The Lancer is another case of this. The two most popular pilots are Assajj and Ketsu. While a mobile firing arc is not a turret, Assajj flies typically as if she’s a turret ship, orbiting her foe, kiting, and using her speed and out-of-arc shooting to wear her enemies down. Ketsu players, on the other hand, have realized that the best way to force Ketsu’s potent pilot ability to proc is to keep their mobile firing arcs pointed forward and drive directly at the enemy. In other words… to joust!

The Imperials were super-excited to get their first turret-equipped ship. Note, however, little ol’ Double Edge over there. If you play him like a traditional turret ship, his pilot ability will never proc, since only the turret can shoot out of arc. In other words, this guy takes the turret slot and says, “Thanks, I’ve always wanted to joust with a turret!”


When Scum first came out, they had a limited selection of ships. One way FFG compensated for this was to use upgrade cards to maximize what the ships could do. The Andrasta title encouraged using the Firespray as a bomber. More significantly, Bomb Loadout and BTL-A4 allowed the Y-Wing to assume different roles in the scum fleet. While most “warthog” builds didn’t catch on, it’s found an enduring home with the Rebels thanks to the “Stresshog” build.

In the same spirit as Dengar and Rey, check out this new toy from Wave 11:

FFG has said that the game is healthier when arcs matter more. Lo and behold, we have a turret that is best used with an enemy in your sights. That demands a different sort of flying than the traditional turret ship—but the extra firepower sure is tempting.



A TIE Interceptor is an arc dodger—there’s really no way around this fact. And it can only really function as an arc dodger: it simply doesn’t have the durability (especially for its price!) to do anything else. This is a bit of an extreme example, but in X-Wing’s early days such rigid categorizations were the norm.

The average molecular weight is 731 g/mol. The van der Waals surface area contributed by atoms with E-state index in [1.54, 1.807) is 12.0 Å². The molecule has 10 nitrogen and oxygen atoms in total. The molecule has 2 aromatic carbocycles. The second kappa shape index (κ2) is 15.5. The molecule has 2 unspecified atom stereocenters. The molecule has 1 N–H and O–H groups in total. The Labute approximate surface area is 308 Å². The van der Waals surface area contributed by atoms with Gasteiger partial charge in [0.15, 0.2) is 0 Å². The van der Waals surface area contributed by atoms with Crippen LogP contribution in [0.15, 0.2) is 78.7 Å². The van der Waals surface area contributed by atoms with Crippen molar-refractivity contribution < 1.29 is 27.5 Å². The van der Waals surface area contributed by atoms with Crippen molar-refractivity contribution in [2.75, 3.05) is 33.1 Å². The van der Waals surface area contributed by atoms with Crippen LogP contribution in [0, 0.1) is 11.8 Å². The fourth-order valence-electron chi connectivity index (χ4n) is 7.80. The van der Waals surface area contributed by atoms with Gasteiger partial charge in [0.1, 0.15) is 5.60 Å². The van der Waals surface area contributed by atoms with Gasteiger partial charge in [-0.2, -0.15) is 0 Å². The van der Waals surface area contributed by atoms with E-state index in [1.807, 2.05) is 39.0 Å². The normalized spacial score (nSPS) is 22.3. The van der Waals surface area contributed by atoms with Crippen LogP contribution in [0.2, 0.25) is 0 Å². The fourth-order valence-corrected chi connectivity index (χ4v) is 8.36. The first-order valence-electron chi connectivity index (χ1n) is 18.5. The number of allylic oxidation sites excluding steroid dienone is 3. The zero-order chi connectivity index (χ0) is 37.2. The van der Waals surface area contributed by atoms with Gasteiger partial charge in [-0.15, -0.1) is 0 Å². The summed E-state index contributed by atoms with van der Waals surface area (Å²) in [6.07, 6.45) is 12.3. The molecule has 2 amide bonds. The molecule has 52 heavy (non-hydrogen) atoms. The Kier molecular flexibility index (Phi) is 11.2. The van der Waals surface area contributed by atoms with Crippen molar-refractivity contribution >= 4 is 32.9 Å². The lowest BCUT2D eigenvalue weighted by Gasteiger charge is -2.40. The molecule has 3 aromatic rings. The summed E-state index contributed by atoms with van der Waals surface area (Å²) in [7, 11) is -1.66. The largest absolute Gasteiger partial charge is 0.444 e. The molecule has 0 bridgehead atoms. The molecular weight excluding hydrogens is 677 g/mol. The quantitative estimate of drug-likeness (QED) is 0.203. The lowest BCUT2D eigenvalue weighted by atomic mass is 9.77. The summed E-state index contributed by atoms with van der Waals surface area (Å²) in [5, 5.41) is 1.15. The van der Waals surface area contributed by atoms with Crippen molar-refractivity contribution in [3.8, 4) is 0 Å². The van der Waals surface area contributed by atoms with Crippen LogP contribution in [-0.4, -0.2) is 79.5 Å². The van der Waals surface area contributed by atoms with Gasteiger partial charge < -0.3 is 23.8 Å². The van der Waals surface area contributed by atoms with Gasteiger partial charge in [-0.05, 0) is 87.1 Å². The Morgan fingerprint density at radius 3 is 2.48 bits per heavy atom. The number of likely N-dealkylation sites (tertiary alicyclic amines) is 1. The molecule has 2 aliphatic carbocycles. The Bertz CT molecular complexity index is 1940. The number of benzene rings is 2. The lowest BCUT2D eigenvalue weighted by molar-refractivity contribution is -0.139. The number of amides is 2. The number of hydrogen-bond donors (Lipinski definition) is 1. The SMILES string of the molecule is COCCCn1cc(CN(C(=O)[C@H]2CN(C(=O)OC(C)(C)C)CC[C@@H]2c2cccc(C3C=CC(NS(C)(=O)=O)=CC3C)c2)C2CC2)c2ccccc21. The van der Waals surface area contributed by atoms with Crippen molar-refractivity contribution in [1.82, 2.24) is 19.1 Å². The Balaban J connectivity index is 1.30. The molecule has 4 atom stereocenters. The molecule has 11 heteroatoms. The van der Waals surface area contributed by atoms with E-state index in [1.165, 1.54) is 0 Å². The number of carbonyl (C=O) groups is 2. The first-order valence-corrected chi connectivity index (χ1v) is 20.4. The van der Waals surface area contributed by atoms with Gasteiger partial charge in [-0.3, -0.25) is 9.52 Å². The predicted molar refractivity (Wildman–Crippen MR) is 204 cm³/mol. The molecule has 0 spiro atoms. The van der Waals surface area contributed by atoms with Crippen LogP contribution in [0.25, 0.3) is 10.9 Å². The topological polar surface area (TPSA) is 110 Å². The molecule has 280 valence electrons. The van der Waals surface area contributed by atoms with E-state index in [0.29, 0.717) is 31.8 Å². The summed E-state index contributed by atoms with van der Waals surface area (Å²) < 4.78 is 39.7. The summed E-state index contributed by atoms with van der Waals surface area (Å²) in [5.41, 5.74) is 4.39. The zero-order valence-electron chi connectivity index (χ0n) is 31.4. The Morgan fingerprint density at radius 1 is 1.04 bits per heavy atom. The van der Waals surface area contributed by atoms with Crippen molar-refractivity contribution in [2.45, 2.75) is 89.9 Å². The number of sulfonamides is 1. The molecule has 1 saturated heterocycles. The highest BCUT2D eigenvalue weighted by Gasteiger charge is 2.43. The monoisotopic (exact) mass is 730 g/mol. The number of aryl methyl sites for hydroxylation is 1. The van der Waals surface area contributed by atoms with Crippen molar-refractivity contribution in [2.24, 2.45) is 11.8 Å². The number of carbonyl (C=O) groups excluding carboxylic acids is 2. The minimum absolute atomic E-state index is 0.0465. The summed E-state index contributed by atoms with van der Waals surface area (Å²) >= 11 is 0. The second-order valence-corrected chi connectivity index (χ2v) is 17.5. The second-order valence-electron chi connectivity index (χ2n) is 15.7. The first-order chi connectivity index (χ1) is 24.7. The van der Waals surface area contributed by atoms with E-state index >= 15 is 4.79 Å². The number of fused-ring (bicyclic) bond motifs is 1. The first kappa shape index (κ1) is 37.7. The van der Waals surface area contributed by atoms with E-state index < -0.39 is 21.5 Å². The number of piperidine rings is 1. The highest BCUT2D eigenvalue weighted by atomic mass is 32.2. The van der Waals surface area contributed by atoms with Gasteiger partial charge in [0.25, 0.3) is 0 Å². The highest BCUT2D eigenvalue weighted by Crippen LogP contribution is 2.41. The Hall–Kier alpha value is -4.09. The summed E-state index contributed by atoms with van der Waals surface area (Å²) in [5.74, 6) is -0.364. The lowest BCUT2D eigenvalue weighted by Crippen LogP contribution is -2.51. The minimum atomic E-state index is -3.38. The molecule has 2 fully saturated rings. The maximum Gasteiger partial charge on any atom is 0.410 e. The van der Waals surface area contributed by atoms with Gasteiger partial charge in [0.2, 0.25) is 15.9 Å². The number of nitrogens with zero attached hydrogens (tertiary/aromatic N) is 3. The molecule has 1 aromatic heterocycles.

Compare that to the Protectorate Starfighter: the Protectorate only has one more point of hull, but has the same boost-and-barrel roll combo on its action bar, and the green two-turn that’s made Push the Limit so notorious popular. So the Protectorate is Scum’s TIE Interceptor, right? Its fragile arc-dodger?

Not really: the Protectorate thrives when flown as a high-stakes jouster that can also, as a bonus, dodge arcs with the best of them.

The ARC-170 is a jousting ship, but after the initial clash Norra doesn’t like to turn around; she much prefers to extend the range while spitting fire out of her back arc—a turret ship’s strategy.

How the heck do you classify a ship whose main source of damage is throwing people on to rocks?

The Ghost is a fearsome jouster with a four-dice primary—except when you dock the Phantom and turn it into a double-tapping turret ship… until the Phantom undocks and it reverts to being a jouster.

And then, of course, there’s the K-Wing and its first cousin the Scurrg. Look at this Miranda I faced the other day:

  • Long Range Scanners
  • Twin Laser Turret
  • Cluster Mines
  • Homing Missiles
  • Extra Munitions

It is literally all the things: TLT for kiting and grinding, ordnance for jousting, SLAMing for a little arc-dodging action at PS8, and bombs for the finishing touch. It fits any classification you care to put it in, but it’s more than any of them. The role of the K-Wing, the Scurrg, and the Jumpmaster are defined not by their hulls, but by their loadouts.



You’ll notice that the trend is concentrated in Wave 8 and beyond. This feels conscious. Sure, there are some more traditional ships in these waves, in the sense that they have clearly-defined and immutable roles (the Auzituck, for example). It is also the case, however, that FFG appears to making a deliberate drive in this direction. It certainly keeps things interesting.

~Where do you think X-wing is headed?

Author: Sam Durbin